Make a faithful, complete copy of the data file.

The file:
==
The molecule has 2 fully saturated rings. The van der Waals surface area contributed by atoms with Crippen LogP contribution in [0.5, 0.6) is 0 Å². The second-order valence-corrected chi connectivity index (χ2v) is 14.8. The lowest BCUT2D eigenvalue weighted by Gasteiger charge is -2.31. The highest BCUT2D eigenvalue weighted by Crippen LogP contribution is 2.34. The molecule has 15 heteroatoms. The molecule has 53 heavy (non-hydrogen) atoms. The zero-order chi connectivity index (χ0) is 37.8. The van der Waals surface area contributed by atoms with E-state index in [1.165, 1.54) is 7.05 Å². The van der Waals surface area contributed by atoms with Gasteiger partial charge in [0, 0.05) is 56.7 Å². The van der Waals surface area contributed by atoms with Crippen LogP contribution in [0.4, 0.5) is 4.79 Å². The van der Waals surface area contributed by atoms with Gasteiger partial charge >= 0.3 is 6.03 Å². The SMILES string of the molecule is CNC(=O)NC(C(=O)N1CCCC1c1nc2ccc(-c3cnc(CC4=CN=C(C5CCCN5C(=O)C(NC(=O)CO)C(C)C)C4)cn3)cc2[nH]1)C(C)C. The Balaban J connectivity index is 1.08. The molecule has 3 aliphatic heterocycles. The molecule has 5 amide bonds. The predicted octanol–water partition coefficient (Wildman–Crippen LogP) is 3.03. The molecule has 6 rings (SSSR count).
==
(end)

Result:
The molecule has 2 fully saturated rings. The van der Waals surface area contributed by atoms with Crippen LogP contribution in [0.5, 0.6) is 0 Å². The second-order valence-corrected chi connectivity index (χ2v) is 14.8. The lowest BCUT2D eigenvalue weighted by Gasteiger charge is -2.31. The highest BCUT2D eigenvalue weighted by Crippen LogP contribution is 2.34. The molecule has 15 heteroatoms. The molecule has 53 heavy (non-hydrogen) atoms. The zero-order chi connectivity index (χ0) is 37.8. The van der Waals surface area contributed by atoms with E-state index in [1.165, 1.54) is 7.05 Å². The van der Waals surface area contributed by atoms with Gasteiger partial charge in [0, 0.05) is 56.7 Å². The van der Waals surface area contributed by atoms with Crippen LogP contribution in [0.4, 0.5) is 4.79 Å². The van der Waals surface area contributed by atoms with Gasteiger partial charge >= 0.3 is 6.03 Å². The SMILES string of the molecule is CNC(=O)NC(C(=O)N1CCCC1c1nc2ccc(-c3cnc(CC4=CN=C(C5CCCN5C(=O)C(NC(=O)CO)C(C)C)C4)cn3)cc2[nH]1)C(C)C. The Balaban J connectivity index is 1.08. The molecule has 3 aliphatic heterocycles. The molecule has 5 amide bonds. The predicted octanol–water partition coefficient (Wildman–Crippen LogP) is 3.03. The molecule has 6 rings (SSSR count).